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Instructional Design Models and Theories: The Discovery Learning Model

1961 - Jerome Bruner, an American psychologist, introduces the Discovery Learning Model. Check the Instructional Design Models and Theories: The Discovery Learning Model article and presentation to find more.
Instructional Design Models and Theories The Discovery Learning Model

What is Discovery Learning

Discovery Learning was introduced by Jerome Bruner, and is a method of Inquiry-Based Instruction. This popular theory encourages learners to build on past experiences and knowledge, use their intuition, imagination and creativity, and search for new information to discover facts, correlations and new truths. Learning does not equal absorbing what was said or read, but actively seeking for answers and solutions.

The 5 Principles of Discovery Learning Model

The Discovery Learning Model integrates the following 5 principles:

  • Principle 1: Problem Solving.
    Instructors should guide and motivate learners to seek for solutions by combining existing and newly acquired information and simplifying knowledge. This way, learners are the driving force behind learning, take an active role and establish broader applications for skills through activities that encourage risks, problem-solving and probing.
  • Principle 2: Learner Management.
    Instructors should allow participants to work either alone or with others, and learn at their own pace. This flexibility makes learning the exact opposite of a static sequencing of lessons and activities, relieves learners from unnecessary stress, and makes them feel they own learning.
  • Principle 3: Integrating and Connecting.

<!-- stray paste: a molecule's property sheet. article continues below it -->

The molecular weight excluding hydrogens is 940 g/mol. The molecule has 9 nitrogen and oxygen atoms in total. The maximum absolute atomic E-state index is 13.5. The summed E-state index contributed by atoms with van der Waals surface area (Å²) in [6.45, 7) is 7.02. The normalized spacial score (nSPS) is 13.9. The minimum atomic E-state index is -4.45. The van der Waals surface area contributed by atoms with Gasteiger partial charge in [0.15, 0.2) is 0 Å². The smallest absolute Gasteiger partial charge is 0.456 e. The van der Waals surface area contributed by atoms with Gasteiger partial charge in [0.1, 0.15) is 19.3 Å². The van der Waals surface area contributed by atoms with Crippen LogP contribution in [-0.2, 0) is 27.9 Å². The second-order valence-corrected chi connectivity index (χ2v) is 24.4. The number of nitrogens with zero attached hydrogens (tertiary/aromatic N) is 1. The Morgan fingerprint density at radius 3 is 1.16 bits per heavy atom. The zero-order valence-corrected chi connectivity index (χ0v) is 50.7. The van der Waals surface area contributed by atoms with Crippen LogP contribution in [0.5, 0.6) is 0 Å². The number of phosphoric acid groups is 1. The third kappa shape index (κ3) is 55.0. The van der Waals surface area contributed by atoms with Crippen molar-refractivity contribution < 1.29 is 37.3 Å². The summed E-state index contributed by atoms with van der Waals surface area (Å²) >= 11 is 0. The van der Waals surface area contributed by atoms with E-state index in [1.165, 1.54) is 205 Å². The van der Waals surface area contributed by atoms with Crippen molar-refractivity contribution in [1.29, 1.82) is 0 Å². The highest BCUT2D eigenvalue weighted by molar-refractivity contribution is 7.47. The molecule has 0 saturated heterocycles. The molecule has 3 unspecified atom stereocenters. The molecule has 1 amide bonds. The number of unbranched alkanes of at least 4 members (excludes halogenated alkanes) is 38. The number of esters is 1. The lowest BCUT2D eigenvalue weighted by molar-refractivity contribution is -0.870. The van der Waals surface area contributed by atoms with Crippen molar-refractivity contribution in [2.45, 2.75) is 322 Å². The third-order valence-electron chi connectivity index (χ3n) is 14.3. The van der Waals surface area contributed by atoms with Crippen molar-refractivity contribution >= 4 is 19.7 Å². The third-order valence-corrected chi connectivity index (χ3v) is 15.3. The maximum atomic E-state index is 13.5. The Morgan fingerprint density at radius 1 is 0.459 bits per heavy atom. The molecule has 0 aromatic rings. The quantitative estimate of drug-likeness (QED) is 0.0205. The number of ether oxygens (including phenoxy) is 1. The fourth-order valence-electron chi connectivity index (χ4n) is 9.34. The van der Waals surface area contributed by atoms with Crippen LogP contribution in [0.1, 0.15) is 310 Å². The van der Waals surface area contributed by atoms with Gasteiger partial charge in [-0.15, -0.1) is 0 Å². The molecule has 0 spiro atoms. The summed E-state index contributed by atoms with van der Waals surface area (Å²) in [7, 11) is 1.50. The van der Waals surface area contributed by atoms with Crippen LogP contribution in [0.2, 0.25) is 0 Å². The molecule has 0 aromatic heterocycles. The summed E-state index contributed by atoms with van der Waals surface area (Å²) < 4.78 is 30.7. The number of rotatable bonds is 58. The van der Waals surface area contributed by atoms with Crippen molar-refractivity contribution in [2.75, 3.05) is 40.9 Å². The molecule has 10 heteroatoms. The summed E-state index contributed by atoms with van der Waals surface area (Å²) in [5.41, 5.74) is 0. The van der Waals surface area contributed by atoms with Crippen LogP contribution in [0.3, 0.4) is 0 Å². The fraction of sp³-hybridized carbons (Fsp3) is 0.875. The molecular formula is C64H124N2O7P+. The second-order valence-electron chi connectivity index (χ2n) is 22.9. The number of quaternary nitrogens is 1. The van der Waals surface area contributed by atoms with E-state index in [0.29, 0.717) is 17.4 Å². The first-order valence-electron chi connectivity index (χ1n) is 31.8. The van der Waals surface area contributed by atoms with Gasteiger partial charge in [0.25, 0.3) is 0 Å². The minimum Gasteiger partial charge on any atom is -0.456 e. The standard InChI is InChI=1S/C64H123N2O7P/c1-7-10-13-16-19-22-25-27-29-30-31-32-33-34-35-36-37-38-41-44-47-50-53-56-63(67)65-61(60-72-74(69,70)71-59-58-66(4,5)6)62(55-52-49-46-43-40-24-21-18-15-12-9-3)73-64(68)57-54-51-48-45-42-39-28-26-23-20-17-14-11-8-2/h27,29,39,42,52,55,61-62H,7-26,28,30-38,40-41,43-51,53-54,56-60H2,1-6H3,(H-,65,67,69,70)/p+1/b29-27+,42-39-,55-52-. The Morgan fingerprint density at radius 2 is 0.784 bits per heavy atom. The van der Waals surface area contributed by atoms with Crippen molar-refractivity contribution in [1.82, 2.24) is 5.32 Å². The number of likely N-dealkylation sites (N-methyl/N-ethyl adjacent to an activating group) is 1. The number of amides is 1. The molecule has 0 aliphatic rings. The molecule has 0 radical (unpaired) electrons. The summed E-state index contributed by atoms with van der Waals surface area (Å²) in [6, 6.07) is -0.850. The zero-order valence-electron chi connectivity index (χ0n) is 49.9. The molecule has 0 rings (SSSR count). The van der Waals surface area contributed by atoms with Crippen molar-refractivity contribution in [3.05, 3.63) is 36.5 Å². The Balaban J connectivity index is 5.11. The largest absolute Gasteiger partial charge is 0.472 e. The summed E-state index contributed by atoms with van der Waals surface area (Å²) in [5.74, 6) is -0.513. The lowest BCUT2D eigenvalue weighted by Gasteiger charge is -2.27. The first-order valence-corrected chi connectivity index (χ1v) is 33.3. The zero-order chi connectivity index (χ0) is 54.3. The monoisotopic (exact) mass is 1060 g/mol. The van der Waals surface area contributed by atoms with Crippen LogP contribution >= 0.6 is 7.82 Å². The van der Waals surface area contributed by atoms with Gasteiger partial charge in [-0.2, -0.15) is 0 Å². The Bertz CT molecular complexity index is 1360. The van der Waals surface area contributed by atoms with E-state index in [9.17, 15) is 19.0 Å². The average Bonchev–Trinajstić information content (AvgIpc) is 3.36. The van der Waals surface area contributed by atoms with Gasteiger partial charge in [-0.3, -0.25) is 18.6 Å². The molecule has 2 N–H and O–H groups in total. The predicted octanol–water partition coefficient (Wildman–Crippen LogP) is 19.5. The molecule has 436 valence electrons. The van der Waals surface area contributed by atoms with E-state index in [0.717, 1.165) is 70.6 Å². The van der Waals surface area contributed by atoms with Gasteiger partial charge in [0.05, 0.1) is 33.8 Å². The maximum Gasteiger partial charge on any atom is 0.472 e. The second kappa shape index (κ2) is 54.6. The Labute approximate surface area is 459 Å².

Instructors should teach learners how to combine prior knowledge with new, and encourage them to connect to the real world. Familiar scenarios become the basis of new information, encouraging learners to extend what they know and invent something new.
  • Principle 4: Information Analysis and Interpretation.
    Discovery learning is process-oriented and not content-oriented, and is based on the assumption that learning is not a mere set of facts. Learners in fact learn to analyze and interpret the acquired information, rather than memorize the correct answer.
  • Principle 5: Failure and Feedback.
    Learning doesn’t only occur when we find the right answers. It also occurs through failure. Discovery learning does not focus on finding the right end result, but the new things we discover in the process. And it’s the instructor’s responsibility to provide feedback, since without it learning is incomplete.

The Discovery Learning Model Techniques

The discovery learning educational sessions should be well-designed, highly experiential and interactive. Instructors should use stories, games, visual aids and other attention-grabbing techniques that will build curiosity and interest, and lead learners in new ways of thinking, acting and reflecting.
The techniques utilized in Discovery Learning can vary, but the goal is always the same, and that is the learners to reach the end result on their own. By exploring and manipulating situations, struggling with questions and controversies, or by performing experiments, learners are more likely to remember concepts and newly acquired knowledge.

The Discovery Learning Model Key Advantages And Drawbacks

Discovery learning has many key advantages, such as:

  • It encourages motivation, active involvement, and creativity
  • It can be adjusted to the learner’s pace
  • It promotes autonomy and independence
  • It ensures higher levels of retention

However, as all models, it has also few drawbacks that can be summarized as follows:

  • It needs a solid framework, because the endless wandering and seeking for answers might be confusing.
  • It shouldn’t be used as a main instruction method, because it has limitations in practice and might produce inadequate education.
  • Instructors need to be well prepared and anticipate the questions they may receive, and be able to provide the right answers or guidelines.
  • At a certain level, it rejects the idea that there are significant skills and knowledge that all learners should need to learn.

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